1

The beauty of women is pure and refreshing; every man would agree. Spanish illustrator, Gabriel Moreno, is no different. Charmed by the raw beauty and behaviour of the female form, his artworks capture them through graphic and elegant imagery to make a mark in advertising. He talks to us to tell us more.

PREMIUM McWRAP
The Beauty of Women
San Gavino Mural

CG. Your illustrations and designs are very eye-catchy. How would you describe your style as?

Gabriel. I’d say my style is best described as based in the fine arts but with digital platforms in mind. When you grow up drawing, it just develops naturally. In some facets it’s academic and in others it’s personality. When I choose a subject, I envision whether it will go well with this style that I’ve developed, letting the style define itself.

CD Cover
COCA-COLA PACKAGING
FIAT500 CHINA

CG. What came first, the desire to work as an illustrator or as an advertising professional? How did you marry both? What were/are your inspirations?

Gabriel. The desire to be an illustrator was always first. As far as how I married them, when you desire to work as an illustrator I believe it’s like any other marriage. Sometimes you are on a high and sometimes you find the best way to stay together. Most of the time, the profession is completely fulfilling. Some days I’m more motivated to create than others. Therefore, I have my more artistic “hands-on” days and my less “hands-on” artistic days.

CITRUS AND MANDARINE

The inspirations depend on whether the work is commissioned or personal. If the work is commissioned, the inspiration comes from the subject matter provided by the agency and/or client. If the work is personal, the response is much easier.

 

The inspirations come from women. I’ve always watched women and how they move, their beauty, how they interact with the public, how they interact with themselves, and most importantly how to translate that beauty into my own work in a way that enlivens both them and the visions I have of them.

Giraffe
Hare Edition
DONKEY

CG. Spain’s a very cultural and exquisite country. What Spanish elements do you incorporate in your designs, if at all any? How do you tweak your designs and illustrations according to international brands/clients?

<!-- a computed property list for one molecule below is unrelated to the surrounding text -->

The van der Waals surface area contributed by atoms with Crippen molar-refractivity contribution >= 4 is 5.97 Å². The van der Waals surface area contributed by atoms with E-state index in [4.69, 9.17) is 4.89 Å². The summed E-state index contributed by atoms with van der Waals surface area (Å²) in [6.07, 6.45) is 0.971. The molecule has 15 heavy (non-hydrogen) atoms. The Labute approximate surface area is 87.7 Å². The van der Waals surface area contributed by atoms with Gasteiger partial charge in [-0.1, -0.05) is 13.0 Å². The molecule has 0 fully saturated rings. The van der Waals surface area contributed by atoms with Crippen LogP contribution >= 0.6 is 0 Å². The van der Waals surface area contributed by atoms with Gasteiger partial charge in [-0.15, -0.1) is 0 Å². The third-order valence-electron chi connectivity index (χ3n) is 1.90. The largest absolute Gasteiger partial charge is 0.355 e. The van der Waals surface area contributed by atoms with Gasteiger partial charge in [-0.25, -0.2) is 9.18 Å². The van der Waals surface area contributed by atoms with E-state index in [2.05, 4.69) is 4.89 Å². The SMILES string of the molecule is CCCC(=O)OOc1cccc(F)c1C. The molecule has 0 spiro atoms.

Gabriel. Well, I come from Spain. So, in essence, Spanish culture naturally comes out of me in many ways. I suppose I can say that many of the women that I draw are from Andalusia and others have Spanish traits. However, the main elements that I look for are the eyes and mouth.

 

Many women have beautiful features and it’s just as easy for me to be intrigued by women from India, Italy, Greece, etc. I don’t necessarily feel that any of my work portrays “Spanish” characteristics bounded in culture or a particular Spanish method of approaching art.

COVER ILLUSTRATION
EROTIC STORIES BY JUAN JOSÉ MILLÁS

Regarding the international brands and clients, I adapt to the models given to me in order to professionally carry out the commission. There are always tweaks that need to be made to my style to correctly approach the subject matter. However, the style is the style. It deals more with how I want the visual aesthetic to turn out for the commission.

VODKA CRUISER
SOLO EXHIBITION

CG. What advice would you give to budding enthusiasts out there? What are your future goals and dreams that you wish to conquer?

Gabriel. I respond to this question by stating that you have to create a lot of work, and just keep creating. However, upon presenting your work in terms of achieving professional recognition, it’s best to have those 25 works that show who you most are. They must be your best work and transmit what you’ll bring to the art world. I have no dreams of conquering, I just wish to continue working in the illustration field for as long as possible.

Series of illustrations for the brand of shoes called Vögele

Published in Issue 24

Gone are the days when Illustrations would take a back seat. Now, they are becoming more proactive and are evolving the way we communicate. This time, Creative Gaga focuses on how the advertising world is opening its doors to this exciting form of design. Featuring renowned Illustrators like Chris Beatrice, Nasheet Shadani, Vijay Kumar, Gabriel Mareno and much more, this issue promises to leave no page unturned!

 

Order Your Copy!

While creating an illustration, it’s important to carefully choose every element that goes into the work. Every aspect should add to the overarching concept. And this is what we see with the Roudra Bhangi illustration by Ibrahim Rayintakath.

 

Through this illustration, the touching story of a Guru-Shishya relationship is laid in numerous layers of colours, depth, patterns and emotions. The dizzying patterns, bold colours and layered shadows, all work together to draw the viewer deeper into the story.

 

Connect Here

 

Roudra Bhangi
Roudra Bhangi
Roudra Bhangi
Roudra Bhangi
Roudra Bhangi
Roudra Bhangi

Sri Harsha Andukuri